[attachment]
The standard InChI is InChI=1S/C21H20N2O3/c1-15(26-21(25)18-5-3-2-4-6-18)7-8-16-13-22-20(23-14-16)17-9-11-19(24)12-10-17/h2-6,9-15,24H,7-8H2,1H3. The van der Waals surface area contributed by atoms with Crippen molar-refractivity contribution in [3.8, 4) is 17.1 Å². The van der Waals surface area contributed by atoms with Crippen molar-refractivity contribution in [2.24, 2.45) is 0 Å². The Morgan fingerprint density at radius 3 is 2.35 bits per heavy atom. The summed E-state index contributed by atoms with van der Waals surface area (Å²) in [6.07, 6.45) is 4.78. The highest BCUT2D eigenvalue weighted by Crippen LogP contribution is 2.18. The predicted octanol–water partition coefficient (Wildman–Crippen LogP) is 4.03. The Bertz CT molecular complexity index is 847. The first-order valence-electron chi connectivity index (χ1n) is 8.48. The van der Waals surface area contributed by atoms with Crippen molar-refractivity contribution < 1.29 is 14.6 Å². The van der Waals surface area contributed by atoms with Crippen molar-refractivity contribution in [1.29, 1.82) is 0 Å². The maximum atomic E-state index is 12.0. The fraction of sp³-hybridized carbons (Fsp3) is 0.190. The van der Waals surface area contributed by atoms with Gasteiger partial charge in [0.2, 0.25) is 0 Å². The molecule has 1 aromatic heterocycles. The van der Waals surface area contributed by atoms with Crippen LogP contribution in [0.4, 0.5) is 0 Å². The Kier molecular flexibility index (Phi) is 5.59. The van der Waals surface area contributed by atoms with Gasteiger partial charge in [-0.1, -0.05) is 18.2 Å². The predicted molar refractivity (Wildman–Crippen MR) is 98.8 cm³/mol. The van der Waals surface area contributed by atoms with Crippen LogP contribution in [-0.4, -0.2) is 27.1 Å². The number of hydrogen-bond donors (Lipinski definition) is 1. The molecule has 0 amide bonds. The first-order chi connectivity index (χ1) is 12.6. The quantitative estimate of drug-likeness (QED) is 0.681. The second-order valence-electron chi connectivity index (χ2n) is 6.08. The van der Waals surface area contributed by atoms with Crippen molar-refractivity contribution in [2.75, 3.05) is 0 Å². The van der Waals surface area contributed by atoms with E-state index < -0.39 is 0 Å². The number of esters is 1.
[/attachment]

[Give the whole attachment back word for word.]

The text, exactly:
The standard InChI is InChI=1S/C21H20N2O3/c1-15(26-21(25)18-5-3-2-4-6-18)7-8-16-13-22-20(23-14-16)17-9-11-19(24)12-10-17/h2-6,9-15,24H,7-8H2,1H3. The van der Waals surface area contributed by atoms with Crippen molar-refractivity contribution in [3.8, 4) is 17.1 Å². The van der Waals surface area contributed by atoms with Crippen molar-refractivity contribution in [2.24, 2.45) is 0 Å². The Morgan fingerprint density at radius 3 is 2.35 bits per heavy atom. The summed E-state index contributed by atoms with van der Waals surface area (Å²) in [6.07, 6.45) is 4.78. The highest BCUT2D eigenvalue weighted by Crippen LogP contribution is 2.18. The predicted octanol–water partition coefficient (Wildman–Crippen LogP) is 4.03. The Bertz CT molecular complexity index is 847. The first-order valence-electron chi connectivity index (χ1n) is 8.48. The van der Waals surface area contributed by atoms with Crippen molar-refractivity contribution < 1.29 is 14.6 Å². The van der Waals surface area contributed by atoms with Crippen molar-refractivity contribution in [1.29, 1.82) is 0 Å². The maximum atomic E-state index is 12.0. The fraction of sp³-hybridized carbons (Fsp3) is 0.190. The van der Waals surface area contributed by atoms with Gasteiger partial charge in [0.2, 0.25) is 0 Å². The molecule has 1 aromatic heterocycles. The van der Waals surface area contributed by atoms with Crippen LogP contribution in [0.4, 0.5) is 0 Å². The Kier molecular flexibility index (Phi) is 5.59. The van der Waals surface area contributed by atoms with Gasteiger partial charge in [-0.1, -0.05) is 18.2 Å². The predicted molar refractivity (Wildman–Crippen MR) is 98.8 cm³/mol. The van der Waals surface area contributed by atoms with Crippen LogP contribution in [-0.4, -0.2) is 27.1 Å². The number of hydrogen-bond donors (Lipinski definition) is 1. The molecule has 0 amide bonds. The first-order chi connectivity index (χ1) is 12.6. The quantitative estimate of drug-likeness (QED) is 0.681. The second-order valence-electron chi connectivity index (χ2n) is 6.08. The van der Waals surface area contributed by atoms with Crippen molar-refractivity contribution in [2.75, 3.05) is 0 Å². The van der Waals surface area contributed by atoms with E-state index < -0.39 is 0 Å². The number of esters is 1.